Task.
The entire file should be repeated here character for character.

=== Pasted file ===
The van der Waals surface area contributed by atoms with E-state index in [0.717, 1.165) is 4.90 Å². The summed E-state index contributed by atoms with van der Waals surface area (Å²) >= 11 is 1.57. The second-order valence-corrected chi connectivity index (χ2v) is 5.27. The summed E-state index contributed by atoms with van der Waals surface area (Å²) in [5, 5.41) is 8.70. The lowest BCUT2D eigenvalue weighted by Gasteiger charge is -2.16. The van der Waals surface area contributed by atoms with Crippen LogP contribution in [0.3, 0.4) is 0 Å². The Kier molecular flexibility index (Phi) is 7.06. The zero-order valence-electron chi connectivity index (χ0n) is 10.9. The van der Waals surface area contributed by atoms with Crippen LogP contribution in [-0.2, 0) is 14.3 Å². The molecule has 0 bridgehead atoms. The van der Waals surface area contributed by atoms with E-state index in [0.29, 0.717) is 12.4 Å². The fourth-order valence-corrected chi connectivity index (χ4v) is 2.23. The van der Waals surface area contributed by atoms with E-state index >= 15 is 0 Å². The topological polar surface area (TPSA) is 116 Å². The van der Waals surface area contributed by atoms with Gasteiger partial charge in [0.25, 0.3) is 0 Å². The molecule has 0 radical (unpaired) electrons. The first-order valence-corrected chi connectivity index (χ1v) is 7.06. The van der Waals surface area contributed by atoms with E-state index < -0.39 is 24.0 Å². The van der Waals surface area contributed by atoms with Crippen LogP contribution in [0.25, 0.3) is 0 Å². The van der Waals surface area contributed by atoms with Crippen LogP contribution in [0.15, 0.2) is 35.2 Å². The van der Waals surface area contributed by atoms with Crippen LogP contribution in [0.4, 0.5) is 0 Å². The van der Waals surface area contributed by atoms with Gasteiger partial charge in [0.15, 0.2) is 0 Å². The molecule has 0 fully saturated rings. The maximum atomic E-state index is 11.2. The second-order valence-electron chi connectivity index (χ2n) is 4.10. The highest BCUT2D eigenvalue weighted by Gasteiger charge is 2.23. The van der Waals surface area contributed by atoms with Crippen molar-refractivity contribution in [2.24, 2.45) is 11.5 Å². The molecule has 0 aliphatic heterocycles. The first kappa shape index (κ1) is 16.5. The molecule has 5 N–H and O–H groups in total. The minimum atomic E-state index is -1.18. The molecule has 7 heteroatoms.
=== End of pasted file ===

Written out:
The van der Waals surface area contributed by atoms with E-state index in [0.717, 1.165) is 4.90 Å². The summed E-state index contributed by atoms with van der Waals surface area (Å²) >= 11 is 1.57. The second-order valence-corrected chi connectivity index (χ2v) is 5.27. The summed E-state index contributed by atoms with van der Waals surface area (Å²) in [5, 5.41) is 8.70. The lowest BCUT2D eigenvalue weighted by Gasteiger charge is -2.16. The van der Waals surface area contributed by atoms with Crippen LogP contribution in [0.3, 0.4) is 0 Å². The Kier molecular flexibility index (Phi) is 7.06. The zero-order valence-electron chi connectivity index (χ0n) is 10.9. The van der Waals surface area contributed by atoms with Crippen LogP contribution in [-0.2, 0) is 14.3 Å². The molecule has 0 bridgehead atoms. The van der Waals surface area contributed by atoms with E-state index in [0.29, 0.717) is 12.4 Å². The fourth-order valence-corrected chi connectivity index (χ4v) is 2.23. The van der Waals surface area contributed by atoms with E-state index >= 15 is 0 Å². The topological polar surface area (TPSA) is 116 Å². The van der Waals surface area contributed by atoms with Gasteiger partial charge in [0.25, 0.3) is 0 Å². The molecule has 0 radical (unpaired) electrons. The first-order valence-corrected chi connectivity index (χ1v) is 7.06. The van der Waals surface area contributed by atoms with E-state index < -0.39 is 24.0 Å². The van der Waals surface area contributed by atoms with Crippen LogP contribution in [0.25, 0.3) is 0 Å². The van der Waals surface area contributed by atoms with Crippen LogP contribution in [0.15, 0.2) is 35.2 Å². The van der Waals surface area contributed by atoms with Crippen LogP contribution in [0.4, 0.5) is 0 Å². The van der Waals surface area contributed by atoms with Gasteiger partial charge in [0.15, 0.2) is 0 Å². The molecule has 0 fully saturated rings. The maximum atomic E-state index is 11.2. The second-order valence-electron chi connectivity index (χ2n) is 4.10. The highest BCUT2D eigenvalue weighted by Gasteiger charge is 2.23. The van der Waals surface area contributed by atoms with Crippen molar-refractivity contribution in [2.24, 2.45) is 11.5 Å². The molecule has 0 aliphatic heterocycles. The first kappa shape index (κ1) is 16.5. The molecule has 5 N–H and O–H groups in total. The minimum atomic E-state index is -1.18. The molecule has 7 heteroatoms.